This partial model of DNA,
the blueprint for a human,
shows carbon atoms black,
oxygen red, nitrogen blue,
phosphorus yellow, and
chemistry—branch of science dealing with the
chemistry of life forms.
saccharide—compound whose molecules are
composed of two sugar units bound together.
ogen—complex carbohydrate composed of
glucose molecules bound together in a particular way.
tope—atom that has the same atomic number as
another atom but a diF
erent atomic weight.
ids—group of organic compounds that includes fats.
e—substance that dissolves in water
and releases ions.
saccharide—compound whose molecule
consists of a single sugar unit.
us—central core of an atom.
unsaturated—molecule that has many double
bonds between its carbon atoms.
ide—molecule consisting of a
single sugar unit.
thesis—process by which substances are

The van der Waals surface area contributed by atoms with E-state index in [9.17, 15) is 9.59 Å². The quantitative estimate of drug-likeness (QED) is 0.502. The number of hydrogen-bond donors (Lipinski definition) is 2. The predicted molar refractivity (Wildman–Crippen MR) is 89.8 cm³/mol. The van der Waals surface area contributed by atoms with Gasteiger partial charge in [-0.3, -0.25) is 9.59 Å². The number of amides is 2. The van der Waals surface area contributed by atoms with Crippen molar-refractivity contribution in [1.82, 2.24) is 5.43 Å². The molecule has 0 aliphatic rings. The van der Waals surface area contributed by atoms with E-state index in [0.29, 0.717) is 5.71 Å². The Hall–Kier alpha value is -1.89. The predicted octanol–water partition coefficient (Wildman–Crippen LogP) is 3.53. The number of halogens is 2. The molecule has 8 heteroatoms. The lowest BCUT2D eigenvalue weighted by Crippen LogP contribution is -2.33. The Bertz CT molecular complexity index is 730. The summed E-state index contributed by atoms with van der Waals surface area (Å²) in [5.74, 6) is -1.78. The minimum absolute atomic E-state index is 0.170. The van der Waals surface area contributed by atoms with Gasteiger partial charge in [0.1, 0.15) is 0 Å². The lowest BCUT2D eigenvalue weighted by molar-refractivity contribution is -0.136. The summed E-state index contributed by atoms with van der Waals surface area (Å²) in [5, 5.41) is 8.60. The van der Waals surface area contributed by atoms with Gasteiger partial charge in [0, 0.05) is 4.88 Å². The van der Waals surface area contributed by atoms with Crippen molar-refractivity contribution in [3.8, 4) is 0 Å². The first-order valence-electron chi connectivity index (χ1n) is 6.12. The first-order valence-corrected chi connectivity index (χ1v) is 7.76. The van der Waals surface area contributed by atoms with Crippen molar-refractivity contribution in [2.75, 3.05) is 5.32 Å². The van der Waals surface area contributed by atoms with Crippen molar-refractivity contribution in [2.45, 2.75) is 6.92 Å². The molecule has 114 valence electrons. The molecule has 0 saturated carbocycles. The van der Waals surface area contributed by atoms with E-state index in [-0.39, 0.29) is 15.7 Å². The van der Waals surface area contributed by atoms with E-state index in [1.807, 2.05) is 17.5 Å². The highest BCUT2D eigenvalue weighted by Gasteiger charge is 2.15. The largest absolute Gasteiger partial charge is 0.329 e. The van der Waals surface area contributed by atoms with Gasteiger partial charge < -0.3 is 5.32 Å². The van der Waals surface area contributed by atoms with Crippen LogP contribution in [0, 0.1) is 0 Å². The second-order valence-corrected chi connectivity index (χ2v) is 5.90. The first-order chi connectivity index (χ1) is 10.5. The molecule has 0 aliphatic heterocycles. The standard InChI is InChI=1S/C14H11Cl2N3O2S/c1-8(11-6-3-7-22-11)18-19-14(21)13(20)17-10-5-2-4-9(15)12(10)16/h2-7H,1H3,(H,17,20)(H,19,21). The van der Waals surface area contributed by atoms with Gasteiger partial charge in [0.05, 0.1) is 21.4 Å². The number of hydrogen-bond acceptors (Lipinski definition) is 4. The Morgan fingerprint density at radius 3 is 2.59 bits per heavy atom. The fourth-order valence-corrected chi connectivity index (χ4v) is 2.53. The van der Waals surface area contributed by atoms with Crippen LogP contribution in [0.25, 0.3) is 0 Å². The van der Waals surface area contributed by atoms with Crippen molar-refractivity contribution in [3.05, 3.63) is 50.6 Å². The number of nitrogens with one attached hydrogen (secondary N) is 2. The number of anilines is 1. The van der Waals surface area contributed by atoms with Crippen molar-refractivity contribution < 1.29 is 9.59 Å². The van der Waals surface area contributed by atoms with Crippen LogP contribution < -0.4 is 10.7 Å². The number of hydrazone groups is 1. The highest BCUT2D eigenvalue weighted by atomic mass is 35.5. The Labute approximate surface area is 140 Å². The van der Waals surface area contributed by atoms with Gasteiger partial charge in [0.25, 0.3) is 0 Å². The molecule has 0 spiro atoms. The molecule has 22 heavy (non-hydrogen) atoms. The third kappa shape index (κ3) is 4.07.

united to form a new type of substance.
having power: co
bond—chemical bond produced
when two atoms share electrons.
After you have studied this chapter, you should be able to:
Give examples of how the study of living materials requires an under-
standing of chemistry. (p. 51)
2.2 Structure of Matter
Describe the relationships among matter, atoms, and compounds.
Describe how atomic structure determines how atoms interact. (p. 52)
Explain how molecular and structural formulas symbolize the compo-
sition of compounds. (p. 53)
Describe three types of chemical reactions. (p. 58)
Describe the diF
erences among acids, bases, and buF
ers. (p. 59)
Explain the pH scale. (p. 59)
2.3 Chemical Constituents of Cells
List the major groups of inorganic chemicals common in cells and
explain the function(s) of each group. (p. 61)
Describe the general functions of the main classes of organic mol-
ecules in cells. (p. 61)